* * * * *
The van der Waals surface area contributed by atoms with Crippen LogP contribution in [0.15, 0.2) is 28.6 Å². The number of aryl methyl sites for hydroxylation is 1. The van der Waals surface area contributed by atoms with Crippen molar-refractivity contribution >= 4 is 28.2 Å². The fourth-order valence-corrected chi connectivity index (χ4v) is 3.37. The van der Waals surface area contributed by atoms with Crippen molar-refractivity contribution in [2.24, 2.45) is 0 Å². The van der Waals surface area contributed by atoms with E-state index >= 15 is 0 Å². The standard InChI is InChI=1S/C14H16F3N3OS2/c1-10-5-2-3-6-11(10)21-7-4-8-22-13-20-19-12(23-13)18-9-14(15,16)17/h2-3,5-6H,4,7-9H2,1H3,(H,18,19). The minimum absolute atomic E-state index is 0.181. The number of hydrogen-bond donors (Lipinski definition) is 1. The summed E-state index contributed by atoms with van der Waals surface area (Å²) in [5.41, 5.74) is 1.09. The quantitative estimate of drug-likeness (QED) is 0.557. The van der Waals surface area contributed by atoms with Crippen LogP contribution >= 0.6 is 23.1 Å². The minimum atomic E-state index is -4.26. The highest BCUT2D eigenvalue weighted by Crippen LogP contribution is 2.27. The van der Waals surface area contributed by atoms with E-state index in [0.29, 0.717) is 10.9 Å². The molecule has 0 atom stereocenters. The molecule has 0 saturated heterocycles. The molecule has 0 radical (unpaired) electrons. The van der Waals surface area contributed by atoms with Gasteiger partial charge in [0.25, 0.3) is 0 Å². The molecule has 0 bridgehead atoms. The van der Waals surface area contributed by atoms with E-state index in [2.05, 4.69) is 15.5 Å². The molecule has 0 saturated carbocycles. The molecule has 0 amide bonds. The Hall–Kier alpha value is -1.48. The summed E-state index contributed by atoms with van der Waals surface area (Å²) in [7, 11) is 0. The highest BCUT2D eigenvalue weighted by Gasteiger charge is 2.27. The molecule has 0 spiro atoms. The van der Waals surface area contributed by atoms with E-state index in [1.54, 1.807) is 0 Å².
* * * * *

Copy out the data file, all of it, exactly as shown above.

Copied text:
The van der Waals surface area contributed by atoms with Crippen LogP contribution in [0.15, 0.2) is 28.6 Å². The number of aryl methyl sites for hydroxylation is 1. The van der Waals surface area contributed by atoms with Crippen molar-refractivity contribution >= 4 is 28.2 Å². The fourth-order valence-corrected chi connectivity index (χ4v) is 3.37. The van der Waals surface area contributed by atoms with Crippen molar-refractivity contribution in [2.24, 2.45) is 0 Å². The van der Waals surface area contributed by atoms with E-state index >= 15 is 0 Å². The standard InChI is InChI=1S/C14H16F3N3OS2/c1-10-5-2-3-6-11(10)21-7-4-8-22-13-20-19-12(23-13)18-9-14(15,16)17/h2-3,5-6H,4,7-9H2,1H3,(H,18,19). The minimum absolute atomic E-state index is 0.181. The number of hydrogen-bond donors (Lipinski definition) is 1. The summed E-state index contributed by atoms with van der Waals surface area (Å²) in [5.41, 5.74) is 1.09. The quantitative estimate of drug-likeness (QED) is 0.557. The van der Waals surface area contributed by atoms with Crippen LogP contribution >= 0.6 is 23.1 Å². The minimum atomic E-state index is -4.26. The highest BCUT2D eigenvalue weighted by Crippen LogP contribution is 2.27. The van der Waals surface area contributed by atoms with E-state index in [0.29, 0.717) is 10.9 Å². The molecule has 0 atom stereocenters. The molecule has 0 saturated heterocycles. The molecule has 0 radical (unpaired) electrons. The van der Waals surface area contributed by atoms with Gasteiger partial charge in [0.25, 0.3) is 0 Å². The molecule has 0 bridgehead atoms. The van der Waals surface area contributed by atoms with E-state index in [2.05, 4.69) is 15.5 Å². The molecule has 0 saturated carbocycles. The molecule has 0 amide bonds. The Hall–Kier alpha value is -1.48. The summed E-state index contributed by atoms with van der Waals surface area (Å²) in [7, 11) is 0. The highest BCUT2D eigenvalue weighted by Gasteiger charge is 2.27. The molecule has 0 spiro atoms. The van der Waals surface area contributed by atoms with E-state index in [1.54, 1.807) is 0 Å².